Friday, April 08, 2016

Pope Francis on Fatherhood and authority

Children in Mass at the recent Family Retreat,
Since the Post-Synodal Exhortation Amoris laetitia is not the bombshell many were assuming, confining itself, on the 'hot button' issues, to what appears to be a restatment of the status quo (priests have to assess matters case by case, Holy Communion is not a reward for perfection etc. etc.), here is something which other news sources may neglect, but which was mentioned briefly in the Press Conference: the Holy Father has a surprising amount to say about Fathers. Surprising only because it is a subject, as I have lamented on this blog, which has been somewhat neglected in the Church. So here is a long quotation, sections 175-177. (Mothers are discussed in the immediately preceding sections. I don't include the footnotes, which refer to the sources of the internal quotations: mostly speeches of Pope Francis himself.) The full text is here (h-t Edward Pentin).

A mother who watches over her child with tenderness and compassion helps him or her to grow in confidence and to experience that the world is a good and welcoming place. This helps the child to grow in self-esteem and, in turn, to develop a capacity for intimacy and empathy. A father, for his part, helps the child to perceive the limits of life, to be open to the challenges of the wider world, and to see the need for hard work and strenuous effort. A father possessed of a clear and serene masculine identity who demonstrates affection and concern for his wife is just as necessary as a caring mother. There can be a certain flexibility of roles and responsibilities, depending on the concrete cirumstances of each particular family. But the clear and well-defined presence of both figures, female and male, creates the environment best suited to the growth of the child.

We often hear that ours is “a society without fathers”. In Western culture, the father figure is said to be symbolically absent, missing or vanished. Manhood itself seems to be called into question. The result has been an understandable confusion. “At first, this was perceived as a liberation: liberation from the father as master, from the father as the representative of a law imposed from without, from the father as the arbiter of his children’s happiness and an obstacle to the emancipation and autonomy of young people. In some homes authoritarianism once reigned and, at times, even oppression”. Yet, “as often happens, one goes from one extreme to the other. In our day, the problem no longer seems to be the overbearing presence of the father so much as his absence, his not being there. Fathers are often so caught up in themselves and their work, and at times in their own self-fulfilment, that they neglect their families. They leave the little ones and the young to themselves”. The presence of the father, and hence his authority, is also impacted by the amount of time given over to the communications and entertainment media. Nowadays authority is often considered suspect and adults treated with impertinence. They themselves become uncertain and so fail to offer sure and solid guidance to their children.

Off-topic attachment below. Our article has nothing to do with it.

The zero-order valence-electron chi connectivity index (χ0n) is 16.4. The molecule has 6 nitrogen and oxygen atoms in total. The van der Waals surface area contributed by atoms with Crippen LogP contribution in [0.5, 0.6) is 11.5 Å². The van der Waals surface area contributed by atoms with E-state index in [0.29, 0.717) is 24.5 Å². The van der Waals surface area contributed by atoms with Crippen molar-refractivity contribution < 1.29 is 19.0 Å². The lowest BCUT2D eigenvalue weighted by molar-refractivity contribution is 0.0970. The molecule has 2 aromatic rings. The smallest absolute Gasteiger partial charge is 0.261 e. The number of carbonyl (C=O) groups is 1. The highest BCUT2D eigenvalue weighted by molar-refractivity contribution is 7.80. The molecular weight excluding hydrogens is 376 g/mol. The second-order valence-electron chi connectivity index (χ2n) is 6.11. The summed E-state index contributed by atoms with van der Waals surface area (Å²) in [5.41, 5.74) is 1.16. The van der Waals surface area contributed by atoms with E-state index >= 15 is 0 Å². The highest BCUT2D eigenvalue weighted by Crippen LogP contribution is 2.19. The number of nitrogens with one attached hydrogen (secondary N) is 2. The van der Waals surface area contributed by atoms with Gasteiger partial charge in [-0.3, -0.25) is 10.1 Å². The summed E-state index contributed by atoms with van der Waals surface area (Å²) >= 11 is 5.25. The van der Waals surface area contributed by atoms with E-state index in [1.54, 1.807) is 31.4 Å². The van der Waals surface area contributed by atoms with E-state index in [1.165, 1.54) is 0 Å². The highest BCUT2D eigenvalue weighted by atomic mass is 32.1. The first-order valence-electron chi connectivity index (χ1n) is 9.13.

A reversal of the roles of parents and children is unhealthy, since it hinders the proper process of development that children need to experience, and it denies them the love and guidance needed to mature.

God sets the father in the family so that by the gifts of his masculinity he can be “close to his wife and share everything, joy and sorrow, hope and hardship. And to be close to his children as they grow – when they play and when they work, when they are carefree and when they are distressed, when they are talkative and when they are silent, when they are daring and when they are afraid, when they stray and when they get back on the right path. To be a father who is always present. When I say ‘present’, I do not mean ‘controlling’. Fathers who are too controlling overshadow their children, they don’t let them develop”. Some fathers feel they are useless or unnecessary, but the fact is that “children need to find a father waiting for them when they return home with their prob-lems. They may try hard not to admit it, not to show it, but they need it”. It is not good for children to lack a father and to grow up before they are ready,

Support the work of the LMS by becoming an 'Anniversary Supporter'.


  1. I think the section beginning with part 301 is rather shocking. It seems to belittle objective truth, even natural law, and consider it 'little details' which can be disregarded, and not impede a life of grace. The only way it can get away with this, is by not giving specific examples (same-sex couples? Divorced and remarried couples? Non-married couples?), and thus remaining ambiguous.

    1. This part seems to be addressing moral culpability as determined by factors other than objective truth. As such, it is entirely consistent with the Catholic tradition.

      Or am I missing something in your concerns?